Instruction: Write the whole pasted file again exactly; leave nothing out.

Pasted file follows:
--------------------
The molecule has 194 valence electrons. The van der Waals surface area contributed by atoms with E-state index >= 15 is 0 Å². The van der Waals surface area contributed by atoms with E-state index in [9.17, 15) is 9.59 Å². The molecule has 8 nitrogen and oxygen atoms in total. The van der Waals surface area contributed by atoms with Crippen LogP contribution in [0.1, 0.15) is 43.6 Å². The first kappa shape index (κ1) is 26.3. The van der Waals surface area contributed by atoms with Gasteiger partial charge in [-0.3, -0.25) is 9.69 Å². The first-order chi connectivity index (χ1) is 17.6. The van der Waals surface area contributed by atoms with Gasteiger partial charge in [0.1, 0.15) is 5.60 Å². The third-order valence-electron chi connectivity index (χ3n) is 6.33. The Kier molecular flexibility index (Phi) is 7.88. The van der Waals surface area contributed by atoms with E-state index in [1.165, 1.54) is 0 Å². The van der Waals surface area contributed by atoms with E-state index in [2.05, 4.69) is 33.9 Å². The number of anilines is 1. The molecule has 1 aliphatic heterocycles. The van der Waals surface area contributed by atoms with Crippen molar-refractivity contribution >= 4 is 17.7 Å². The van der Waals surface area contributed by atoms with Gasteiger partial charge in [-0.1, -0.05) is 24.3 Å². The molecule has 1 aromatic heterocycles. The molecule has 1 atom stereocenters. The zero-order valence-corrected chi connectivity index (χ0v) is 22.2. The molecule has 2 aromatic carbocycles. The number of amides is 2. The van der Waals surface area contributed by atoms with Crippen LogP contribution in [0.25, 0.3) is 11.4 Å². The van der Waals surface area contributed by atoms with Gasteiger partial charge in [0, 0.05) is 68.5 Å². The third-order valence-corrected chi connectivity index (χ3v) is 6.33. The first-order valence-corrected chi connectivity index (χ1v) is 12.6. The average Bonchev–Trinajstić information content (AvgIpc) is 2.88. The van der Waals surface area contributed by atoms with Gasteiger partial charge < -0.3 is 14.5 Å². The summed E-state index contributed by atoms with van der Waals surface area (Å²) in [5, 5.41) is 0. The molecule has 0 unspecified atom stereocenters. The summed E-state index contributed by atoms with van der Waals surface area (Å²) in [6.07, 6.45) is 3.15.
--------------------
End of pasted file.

The molecule has 194 valence electrons. The van der Waals surface area contributed by atoms with E-state index >= 15 is 0 Å². The van der Waals surface area contributed by atoms with E-state index in [9.17, 15) is 9.59 Å². The molecule has 8 nitrogen and oxygen atoms in total. The van der Waals surface area contributed by atoms with Crippen LogP contribution in [0.1, 0.15) is 43.6 Å². The first kappa shape index (κ1) is 26.3. The van der Waals surface area contributed by atoms with Gasteiger partial charge in [-0.3, -0.25) is 9.69 Å². The first-order chi connectivity index (χ1) is 17.6. The van der Waals surface area contributed by atoms with Gasteiger partial charge in [0.1, 0.15) is 5.60 Å². The third-order valence-electron chi connectivity index (χ3n) is 6.33. The Kier molecular flexibility index (Phi) is 7.88. The van der Waals surface area contributed by atoms with E-state index in [1.165, 1.54) is 0 Å². The van der Waals surface area contributed by atoms with E-state index in [2.05, 4.69) is 33.9 Å². The number of anilines is 1. The molecule has 1 aliphatic heterocycles. The van der Waals surface area contributed by atoms with Crippen molar-refractivity contribution >= 4 is 17.7 Å². The van der Waals surface area contributed by atoms with Gasteiger partial charge in [-0.1, -0.05) is 24.3 Å². The molecule has 1 aromatic heterocycles. The molecule has 1 atom stereocenters. The zero-order valence-corrected chi connectivity index (χ0v) is 22.2. The molecule has 2 aromatic carbocycles. The number of amides is 2. The van der Waals surface area contributed by atoms with Crippen LogP contribution in [0.25, 0.3) is 11.4 Å². The van der Waals surface area contributed by atoms with Gasteiger partial charge in [0, 0.05) is 68.5 Å². The third-order valence-corrected chi connectivity index (χ3v) is 6.33. The first-order valence-corrected chi connectivity index (χ1v) is 12.6. The average Bonchev–Trinajstić information content (AvgIpc) is 2.88. The van der Waals surface area contributed by atoms with Gasteiger partial charge < -0.3 is 14.5 Å². The summed E-state index contributed by atoms with van der Waals surface area (Å²) in [5, 5.41) is 0. The molecule has 0 unspecified atom stereocenters. The summed E-state index contributed by atoms with van der Waals surface area (Å²) in [6.07, 6.45) is 3.15.